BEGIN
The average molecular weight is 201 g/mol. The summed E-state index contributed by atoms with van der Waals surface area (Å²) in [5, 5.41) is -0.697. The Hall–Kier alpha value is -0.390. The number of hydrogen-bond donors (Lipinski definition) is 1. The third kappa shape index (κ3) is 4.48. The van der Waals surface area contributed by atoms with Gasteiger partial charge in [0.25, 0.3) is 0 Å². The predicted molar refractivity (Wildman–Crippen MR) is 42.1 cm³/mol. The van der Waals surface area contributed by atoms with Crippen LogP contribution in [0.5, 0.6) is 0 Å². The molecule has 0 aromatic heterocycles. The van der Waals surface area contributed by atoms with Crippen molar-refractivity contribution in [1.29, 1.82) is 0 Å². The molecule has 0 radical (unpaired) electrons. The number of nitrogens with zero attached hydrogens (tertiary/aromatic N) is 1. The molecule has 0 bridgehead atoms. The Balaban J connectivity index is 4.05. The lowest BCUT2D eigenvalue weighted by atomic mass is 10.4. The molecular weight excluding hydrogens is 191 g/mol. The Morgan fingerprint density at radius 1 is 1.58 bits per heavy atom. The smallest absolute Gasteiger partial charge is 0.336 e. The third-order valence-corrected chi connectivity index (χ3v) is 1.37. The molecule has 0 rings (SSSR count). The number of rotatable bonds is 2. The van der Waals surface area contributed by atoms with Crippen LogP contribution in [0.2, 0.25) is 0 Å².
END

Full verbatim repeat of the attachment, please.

The average molecular weight is 201 g/mol. The summed E-state index contributed by atoms with van der Waals surface area (Å²) in [5, 5.41) is -0.697. The Hall–Kier alpha value is -0.390. The number of hydrogen-bond donors (Lipinski definition) is 1. The third kappa shape index (κ3) is 4.48. The van der Waals surface area contributed by atoms with Gasteiger partial charge in [0.25, 0.3) is 0 Å². The predicted molar refractivity (Wildman–Crippen MR) is 42.1 cm³/mol. The van der Waals surface area contributed by atoms with Crippen LogP contribution in [0.5, 0.6) is 0 Å². The molecule has 0 aromatic heterocycles. The van der Waals surface area contributed by atoms with Crippen molar-refractivity contribution in [1.29, 1.82) is 0 Å². The molecule has 0 radical (unpaired) electrons. The number of nitrogens with zero attached hydrogens (tertiary/aromatic N) is 1. The molecule has 0 bridgehead atoms. The Balaban J connectivity index is 4.05. The lowest BCUT2D eigenvalue weighted by atomic mass is 10.4. The molecular weight excluding hydrogens is 191 g/mol. The Morgan fingerprint density at radius 1 is 1.58 bits per heavy atom. The smallest absolute Gasteiger partial charge is 0.336 e. The third-order valence-corrected chi connectivity index (χ3v) is 1.37. The molecule has 0 rings (SSSR count). The number of rotatable bonds is 2. The van der Waals surface area contributed by atoms with Crippen LogP contribution in [0.2, 0.25) is 0 Å².